New York is first and foremost the home of classic sportswear, but its runways and showrooms offer plenty of surprises in the realm of "forward" fashion. Last season, we came across an aggressive collection by Nicolas Petrou, who's toiled at other companies more than 15 years but recently launched his own line, PETROU\MAN, for which he's designing clothes refreshingly in and out of sync with current trends.
Diana Vreeland loved to say that Coco Chanel had very little taste, but all of it was good, whereas Elsa Schiaparelli (Chanel's rival, and a spectacularly inventive designer) had loads of taste, most of it bad. In other words, too much "good taste" can sometimes get in the way of good fashion. We happen to like Petrou's clothes because they're beautifully made but slightly outré: there's an odd, raffish quality to these pieces that suggests layers of traditional British tailoring, early-80s punk rebellion (all those safety pins!) plus a dollop of cool minimalism from the mid-90s. That's a lot to juggle, which is undoubtedly why the collection is only being sold at directional stores like Bellhaus, New York, and Joyce, in Hong Kong. (Of course, you can also check with the New York showroom–just call, or write, and ask very, very nicely.) Meanwhile, the safety pin jacket alone is a thing of beauty–worth, perhaps, even a ticket to China.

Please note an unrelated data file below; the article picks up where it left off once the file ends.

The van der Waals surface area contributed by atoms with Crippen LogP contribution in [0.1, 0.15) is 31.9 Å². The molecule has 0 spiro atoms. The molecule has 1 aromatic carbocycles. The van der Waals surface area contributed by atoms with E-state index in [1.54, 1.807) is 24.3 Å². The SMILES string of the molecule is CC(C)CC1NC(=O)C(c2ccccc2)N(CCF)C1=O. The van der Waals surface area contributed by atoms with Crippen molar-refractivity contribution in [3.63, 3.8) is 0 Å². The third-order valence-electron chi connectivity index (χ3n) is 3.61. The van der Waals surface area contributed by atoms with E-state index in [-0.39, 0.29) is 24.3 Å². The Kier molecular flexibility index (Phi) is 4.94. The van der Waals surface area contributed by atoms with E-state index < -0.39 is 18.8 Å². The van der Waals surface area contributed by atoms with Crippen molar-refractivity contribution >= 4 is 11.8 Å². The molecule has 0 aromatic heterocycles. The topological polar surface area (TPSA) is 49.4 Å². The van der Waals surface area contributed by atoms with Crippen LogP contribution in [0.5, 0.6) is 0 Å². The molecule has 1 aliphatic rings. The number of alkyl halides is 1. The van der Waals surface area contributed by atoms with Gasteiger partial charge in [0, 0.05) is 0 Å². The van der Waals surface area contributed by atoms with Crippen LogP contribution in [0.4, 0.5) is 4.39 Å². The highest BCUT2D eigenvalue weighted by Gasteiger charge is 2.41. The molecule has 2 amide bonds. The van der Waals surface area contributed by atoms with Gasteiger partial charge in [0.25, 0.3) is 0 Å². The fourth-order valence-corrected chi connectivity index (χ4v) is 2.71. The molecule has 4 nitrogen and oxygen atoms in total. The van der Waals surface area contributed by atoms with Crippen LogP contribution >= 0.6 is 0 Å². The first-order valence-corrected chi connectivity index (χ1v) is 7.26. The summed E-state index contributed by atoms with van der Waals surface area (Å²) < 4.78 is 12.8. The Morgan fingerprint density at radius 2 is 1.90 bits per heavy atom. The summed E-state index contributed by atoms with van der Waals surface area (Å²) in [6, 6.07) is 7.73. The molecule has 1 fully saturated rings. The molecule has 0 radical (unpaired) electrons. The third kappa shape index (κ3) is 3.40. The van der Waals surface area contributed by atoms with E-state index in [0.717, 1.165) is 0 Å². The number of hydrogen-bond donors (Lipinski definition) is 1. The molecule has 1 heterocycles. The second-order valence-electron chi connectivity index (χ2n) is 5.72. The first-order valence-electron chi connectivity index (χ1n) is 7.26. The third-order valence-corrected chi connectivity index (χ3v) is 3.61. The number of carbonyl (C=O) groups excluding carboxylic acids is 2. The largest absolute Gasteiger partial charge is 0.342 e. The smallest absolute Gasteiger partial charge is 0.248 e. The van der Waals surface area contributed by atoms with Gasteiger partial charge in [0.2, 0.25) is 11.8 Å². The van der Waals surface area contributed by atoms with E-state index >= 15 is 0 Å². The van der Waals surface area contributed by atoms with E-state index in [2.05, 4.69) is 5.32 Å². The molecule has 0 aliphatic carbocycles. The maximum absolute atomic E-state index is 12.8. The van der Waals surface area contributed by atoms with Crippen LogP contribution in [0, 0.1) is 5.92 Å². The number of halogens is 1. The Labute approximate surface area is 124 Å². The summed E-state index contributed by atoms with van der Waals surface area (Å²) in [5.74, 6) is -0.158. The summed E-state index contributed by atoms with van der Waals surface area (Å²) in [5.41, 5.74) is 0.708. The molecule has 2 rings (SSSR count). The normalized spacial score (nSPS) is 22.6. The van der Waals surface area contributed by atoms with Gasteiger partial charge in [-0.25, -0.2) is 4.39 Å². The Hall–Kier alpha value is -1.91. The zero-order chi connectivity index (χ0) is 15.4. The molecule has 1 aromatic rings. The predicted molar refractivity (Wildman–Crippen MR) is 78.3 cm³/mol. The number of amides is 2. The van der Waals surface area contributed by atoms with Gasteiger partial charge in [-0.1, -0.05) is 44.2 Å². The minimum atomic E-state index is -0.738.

From top: 1) Wool tweed anorak and stretch pullover by PETROU\MAN. Velvet scarf by Maison Martin Margiela. 2) Wool topcoat, pants and cotton shirt by PETROU\MAN. Cotton scarf by Dior Homme. Boots by Christian Lacroix Homme. 3 & 4) Tie-dyed cotton jacket with safety pin shoulder details and wool drawstring pants by PETROU\MAN. Cotton shirt by Dior Homme. Stainless steel watch by Baume & Mercier. 5) Leather jacket by PETROU\MAN. Cotton shirt by Costume National Homme.